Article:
• When constant ramp work or frequent pushing / pulling of loads is required, electric forklifts may not necessarily be the best answer, although today they can do this work much better and much more reliably than in the past.
  • If you are considering electric forklifts for the first time, it would be very important to check on the available power in your facility before heading down this path too far. Forklift chargers require a significant amount of amperage during start up and throughout the process of charging your battery. If this capability doesn’t already exist in your building, it may prove to be uneconomical to make the conversion even with the savings and benefits of electric forklifts taken into account, especially if your fleet of forklift trucks is quite large.
  • Someone needs to be responsible for maintaining ( ie watering / cleaning ) and charging the forklift battery per the manufacturers guidelines. The battery is a very expensive part of the truck and neglect in this area can cut the life of the battery in half or less. If you can’t trust that this will be taken care of in your company then the risks may outweigh the benefits. In a sense by installing a battery into the forklift, you have bought your fuel for the next 5 to 7 years in advance ( based on a single shift operation ). A typical forklift battery costs between $4,000 and $7,000 each so it is easy to see why taking care of this asset is quite important.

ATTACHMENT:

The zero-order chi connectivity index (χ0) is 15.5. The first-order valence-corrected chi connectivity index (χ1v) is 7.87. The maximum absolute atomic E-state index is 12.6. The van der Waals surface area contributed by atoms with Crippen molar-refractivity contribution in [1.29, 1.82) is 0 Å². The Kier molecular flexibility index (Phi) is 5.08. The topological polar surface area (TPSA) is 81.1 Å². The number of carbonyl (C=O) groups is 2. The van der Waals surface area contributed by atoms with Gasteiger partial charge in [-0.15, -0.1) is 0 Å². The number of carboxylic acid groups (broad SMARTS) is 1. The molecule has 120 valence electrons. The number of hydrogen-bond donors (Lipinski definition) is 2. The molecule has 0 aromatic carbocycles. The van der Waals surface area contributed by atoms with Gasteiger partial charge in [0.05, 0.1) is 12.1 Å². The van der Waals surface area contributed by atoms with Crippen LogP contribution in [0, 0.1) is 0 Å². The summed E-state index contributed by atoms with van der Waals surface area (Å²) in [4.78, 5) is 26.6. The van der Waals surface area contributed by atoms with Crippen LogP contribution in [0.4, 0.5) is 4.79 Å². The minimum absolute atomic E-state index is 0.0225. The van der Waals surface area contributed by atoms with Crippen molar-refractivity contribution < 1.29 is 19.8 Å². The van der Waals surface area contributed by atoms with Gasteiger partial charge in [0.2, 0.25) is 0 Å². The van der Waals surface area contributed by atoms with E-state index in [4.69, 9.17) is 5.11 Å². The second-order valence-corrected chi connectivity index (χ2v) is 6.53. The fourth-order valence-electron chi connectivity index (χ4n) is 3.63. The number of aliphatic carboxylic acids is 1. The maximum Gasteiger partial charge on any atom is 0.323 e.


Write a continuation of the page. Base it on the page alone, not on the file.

• The process of charging a battery results in potentially flammable fumes. During charging the truck should be well ventilated, ideally with the battery cover removed, and the truck should be in an area with high ceilings and not exposed to cigarette smoking or sparks of any kind.
  • Depending on the model and age of the electric forklift, working outside in the rain should be normal practice, however, driving the truck through mud and deep puddles would not be recommended. Internal combustion trucks would be better suited for this type of work.
  • Exposure to corrosive materials, depending on the model of electric forklift, would not be recommended. Again, internal combustion forklifts would be better suited for this type of work.
  • Exposure to cold storage environments such as freezers, are possible with electric forklifts provided they are equipped with the proper options that will help them perform reliably in these cold temperatures. The greatest concern is when an electric truck changes from cold to room temperature frequently as this routine can allow moisture and condensation to build up in the chassis and around the electrical components potentially causing electrical shorts if the truck is not properly protected. Adding a cold storage or freezer package to the truck that meets the application criteria will help minimize this issue. Please keep in mind that batteries will not last as long per battery charge in a cold storage environment. Choosing the right battery type and size is critical in this application. Often the saying “bigger is better” often applies in cold storage applications.

Posted in: New Forklifts, Used Forklifts